23 Part III Paragraph malicious: having the nature or wish to hurt others malicious: having the nature or wish to hurt others malicious remark. malicious remark. malicious gossip malicious gossip malice: a desire to harm others or to see others suffer; extreme ill will or spite malice: a desire to harm others or to see others suffer; extreme ill will or spite He did it out of malice. He did it out of malice. I am quite certain that his wife bears malice to /towards/ against (= feels continuing dislike for ) me. I am quite certain that his wife bears malice to /towards/ against (= feels continuing dislike for ) me.

24 Part III Paragraph shackle: a metal fastening, usually one of a pair, for enriching and confining the ankle or wrist of a prisoner or captive; (figurative) a restrain or check to action or progress, often used in the plural form. shackle: a metal fastening, usually one of a pair, for enriching and confining the ankle or wrist of a prisoner or captive; (figurative) a restrain or check to action or progress, often used in the plural form. The policeman placed shackles on the suspect ’ s hands. The policeman placed shackles on the suspect ’ s hands. it is hard to break through the shackles of habit. it is hard to break through the shackles of habit.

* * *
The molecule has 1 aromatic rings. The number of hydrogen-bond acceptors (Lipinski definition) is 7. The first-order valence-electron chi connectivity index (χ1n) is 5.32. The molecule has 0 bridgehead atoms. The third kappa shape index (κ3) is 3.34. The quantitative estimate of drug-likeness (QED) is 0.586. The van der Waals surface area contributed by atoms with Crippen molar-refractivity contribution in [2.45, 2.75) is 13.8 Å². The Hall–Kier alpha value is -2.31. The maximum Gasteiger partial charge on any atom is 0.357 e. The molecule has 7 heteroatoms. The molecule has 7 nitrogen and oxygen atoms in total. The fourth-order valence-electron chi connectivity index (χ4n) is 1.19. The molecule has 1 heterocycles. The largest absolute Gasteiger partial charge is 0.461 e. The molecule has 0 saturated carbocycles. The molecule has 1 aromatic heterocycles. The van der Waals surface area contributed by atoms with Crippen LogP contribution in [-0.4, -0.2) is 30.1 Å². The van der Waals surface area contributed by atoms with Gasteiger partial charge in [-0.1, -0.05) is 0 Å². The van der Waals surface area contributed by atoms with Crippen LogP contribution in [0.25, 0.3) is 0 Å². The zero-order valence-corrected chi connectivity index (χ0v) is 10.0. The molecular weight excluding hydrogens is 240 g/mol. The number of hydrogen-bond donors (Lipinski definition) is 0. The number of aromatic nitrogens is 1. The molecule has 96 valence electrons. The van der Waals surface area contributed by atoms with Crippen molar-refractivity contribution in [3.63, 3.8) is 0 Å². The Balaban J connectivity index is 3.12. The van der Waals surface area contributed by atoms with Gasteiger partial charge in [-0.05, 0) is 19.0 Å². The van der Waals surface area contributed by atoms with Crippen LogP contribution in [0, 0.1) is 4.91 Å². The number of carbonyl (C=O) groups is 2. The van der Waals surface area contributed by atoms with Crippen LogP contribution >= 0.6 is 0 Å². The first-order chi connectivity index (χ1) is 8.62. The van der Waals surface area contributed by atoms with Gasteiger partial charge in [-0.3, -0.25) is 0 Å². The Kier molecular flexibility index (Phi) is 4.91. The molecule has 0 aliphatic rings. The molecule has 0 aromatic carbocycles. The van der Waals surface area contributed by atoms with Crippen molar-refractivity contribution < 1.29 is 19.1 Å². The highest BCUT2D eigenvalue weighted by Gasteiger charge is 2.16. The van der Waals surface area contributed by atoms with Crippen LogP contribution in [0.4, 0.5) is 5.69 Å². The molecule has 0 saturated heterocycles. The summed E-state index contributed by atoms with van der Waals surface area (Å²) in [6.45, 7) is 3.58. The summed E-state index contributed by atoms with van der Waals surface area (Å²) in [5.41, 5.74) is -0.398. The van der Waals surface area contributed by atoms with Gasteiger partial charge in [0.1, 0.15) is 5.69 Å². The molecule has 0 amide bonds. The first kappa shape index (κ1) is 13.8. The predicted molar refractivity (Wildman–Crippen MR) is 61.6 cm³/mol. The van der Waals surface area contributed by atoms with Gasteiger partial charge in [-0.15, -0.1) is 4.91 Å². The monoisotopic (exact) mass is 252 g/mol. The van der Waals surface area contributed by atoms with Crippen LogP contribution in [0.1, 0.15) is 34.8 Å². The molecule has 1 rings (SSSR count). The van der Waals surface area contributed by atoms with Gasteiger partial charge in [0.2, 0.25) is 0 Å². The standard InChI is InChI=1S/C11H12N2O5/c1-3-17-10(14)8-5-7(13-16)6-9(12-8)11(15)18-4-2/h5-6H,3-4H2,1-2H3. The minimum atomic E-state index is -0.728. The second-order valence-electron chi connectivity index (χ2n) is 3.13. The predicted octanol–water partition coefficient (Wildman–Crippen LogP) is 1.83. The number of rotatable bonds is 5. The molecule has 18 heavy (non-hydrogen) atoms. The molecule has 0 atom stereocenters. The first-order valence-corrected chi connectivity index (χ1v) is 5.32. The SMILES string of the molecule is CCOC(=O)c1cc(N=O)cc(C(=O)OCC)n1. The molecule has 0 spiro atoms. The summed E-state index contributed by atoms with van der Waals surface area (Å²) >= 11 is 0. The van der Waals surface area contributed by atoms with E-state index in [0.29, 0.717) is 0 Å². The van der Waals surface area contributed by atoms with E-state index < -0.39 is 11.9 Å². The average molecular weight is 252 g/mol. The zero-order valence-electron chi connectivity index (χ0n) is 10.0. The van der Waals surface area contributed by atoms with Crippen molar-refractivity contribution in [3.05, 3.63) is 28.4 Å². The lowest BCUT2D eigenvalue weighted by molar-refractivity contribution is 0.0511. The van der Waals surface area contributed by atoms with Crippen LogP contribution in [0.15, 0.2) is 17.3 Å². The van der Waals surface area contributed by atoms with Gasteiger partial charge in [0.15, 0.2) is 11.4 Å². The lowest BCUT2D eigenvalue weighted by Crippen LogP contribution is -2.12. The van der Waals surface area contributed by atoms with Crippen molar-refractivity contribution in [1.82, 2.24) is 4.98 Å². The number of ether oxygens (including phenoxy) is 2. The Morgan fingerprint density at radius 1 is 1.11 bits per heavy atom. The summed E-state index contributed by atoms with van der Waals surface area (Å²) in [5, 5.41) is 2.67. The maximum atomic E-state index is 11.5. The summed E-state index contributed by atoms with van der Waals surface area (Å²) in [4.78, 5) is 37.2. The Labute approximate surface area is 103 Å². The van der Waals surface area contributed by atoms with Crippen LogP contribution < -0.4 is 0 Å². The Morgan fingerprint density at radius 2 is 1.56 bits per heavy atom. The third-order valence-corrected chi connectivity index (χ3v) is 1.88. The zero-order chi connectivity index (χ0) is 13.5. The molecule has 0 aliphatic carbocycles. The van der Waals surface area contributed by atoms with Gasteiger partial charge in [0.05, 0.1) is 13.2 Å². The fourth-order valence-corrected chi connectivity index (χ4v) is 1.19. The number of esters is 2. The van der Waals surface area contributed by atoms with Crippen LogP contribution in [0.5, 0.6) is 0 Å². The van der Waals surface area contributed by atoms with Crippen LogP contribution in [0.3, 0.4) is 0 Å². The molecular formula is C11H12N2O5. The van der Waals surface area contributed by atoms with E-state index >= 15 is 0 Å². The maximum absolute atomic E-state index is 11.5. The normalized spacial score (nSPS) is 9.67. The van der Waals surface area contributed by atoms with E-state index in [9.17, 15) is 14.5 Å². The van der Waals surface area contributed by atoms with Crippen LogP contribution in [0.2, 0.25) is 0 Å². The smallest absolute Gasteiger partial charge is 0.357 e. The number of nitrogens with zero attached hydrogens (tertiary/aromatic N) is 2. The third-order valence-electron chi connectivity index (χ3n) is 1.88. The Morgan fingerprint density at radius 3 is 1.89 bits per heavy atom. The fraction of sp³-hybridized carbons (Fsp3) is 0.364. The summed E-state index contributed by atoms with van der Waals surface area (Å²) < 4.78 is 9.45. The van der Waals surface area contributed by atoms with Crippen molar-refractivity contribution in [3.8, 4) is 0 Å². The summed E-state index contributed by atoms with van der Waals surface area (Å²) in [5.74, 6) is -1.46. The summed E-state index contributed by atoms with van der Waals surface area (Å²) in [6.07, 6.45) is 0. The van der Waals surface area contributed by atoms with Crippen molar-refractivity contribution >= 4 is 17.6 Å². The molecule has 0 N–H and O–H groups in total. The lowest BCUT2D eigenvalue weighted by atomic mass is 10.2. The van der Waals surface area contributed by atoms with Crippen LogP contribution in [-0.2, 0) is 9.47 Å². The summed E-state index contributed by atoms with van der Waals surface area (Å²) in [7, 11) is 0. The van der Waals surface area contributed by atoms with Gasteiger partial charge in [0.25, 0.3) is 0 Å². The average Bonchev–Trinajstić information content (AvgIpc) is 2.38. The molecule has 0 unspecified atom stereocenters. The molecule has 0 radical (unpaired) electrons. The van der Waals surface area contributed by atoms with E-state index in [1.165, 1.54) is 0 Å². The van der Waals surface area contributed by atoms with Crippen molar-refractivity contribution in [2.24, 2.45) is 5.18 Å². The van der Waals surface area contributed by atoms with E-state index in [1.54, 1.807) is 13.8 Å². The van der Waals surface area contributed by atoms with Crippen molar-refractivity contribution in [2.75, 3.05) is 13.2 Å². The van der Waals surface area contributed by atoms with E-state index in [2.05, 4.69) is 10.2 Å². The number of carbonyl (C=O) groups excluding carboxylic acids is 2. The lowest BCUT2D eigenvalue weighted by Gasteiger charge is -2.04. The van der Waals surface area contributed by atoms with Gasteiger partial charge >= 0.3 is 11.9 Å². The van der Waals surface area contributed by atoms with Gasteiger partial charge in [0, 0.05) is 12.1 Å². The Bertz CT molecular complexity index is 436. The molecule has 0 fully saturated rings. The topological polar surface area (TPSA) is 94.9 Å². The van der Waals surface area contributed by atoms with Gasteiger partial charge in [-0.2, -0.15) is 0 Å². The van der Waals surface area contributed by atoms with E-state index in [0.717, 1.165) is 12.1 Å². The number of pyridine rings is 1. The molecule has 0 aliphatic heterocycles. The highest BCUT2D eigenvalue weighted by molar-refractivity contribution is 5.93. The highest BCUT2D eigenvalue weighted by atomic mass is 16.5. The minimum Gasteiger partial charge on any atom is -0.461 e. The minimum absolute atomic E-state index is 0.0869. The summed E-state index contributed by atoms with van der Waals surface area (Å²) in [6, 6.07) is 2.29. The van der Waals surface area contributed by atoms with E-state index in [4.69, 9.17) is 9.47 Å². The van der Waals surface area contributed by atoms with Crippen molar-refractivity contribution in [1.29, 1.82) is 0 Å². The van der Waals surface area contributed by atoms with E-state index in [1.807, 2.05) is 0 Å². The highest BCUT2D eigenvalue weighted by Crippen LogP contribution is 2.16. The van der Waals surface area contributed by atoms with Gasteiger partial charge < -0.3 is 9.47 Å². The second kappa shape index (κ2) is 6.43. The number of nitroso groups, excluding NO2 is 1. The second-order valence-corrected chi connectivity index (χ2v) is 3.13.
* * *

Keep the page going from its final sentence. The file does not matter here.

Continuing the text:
25 Sentence Highlights 1. Adding to my distress was the distinct impression that everyone on campus was watching me. (Para.1. Lines 4-6) 1. Adding to my distress was the distinct impression that everyone on campus was watching me. (Para.1. Lines 4-6) Paraphrase: what made me more upset was the fact that I knew everybody else on campus was watching me. Paraphrase: what made me more upset was the fact that I knew everybody else on campus was watching me.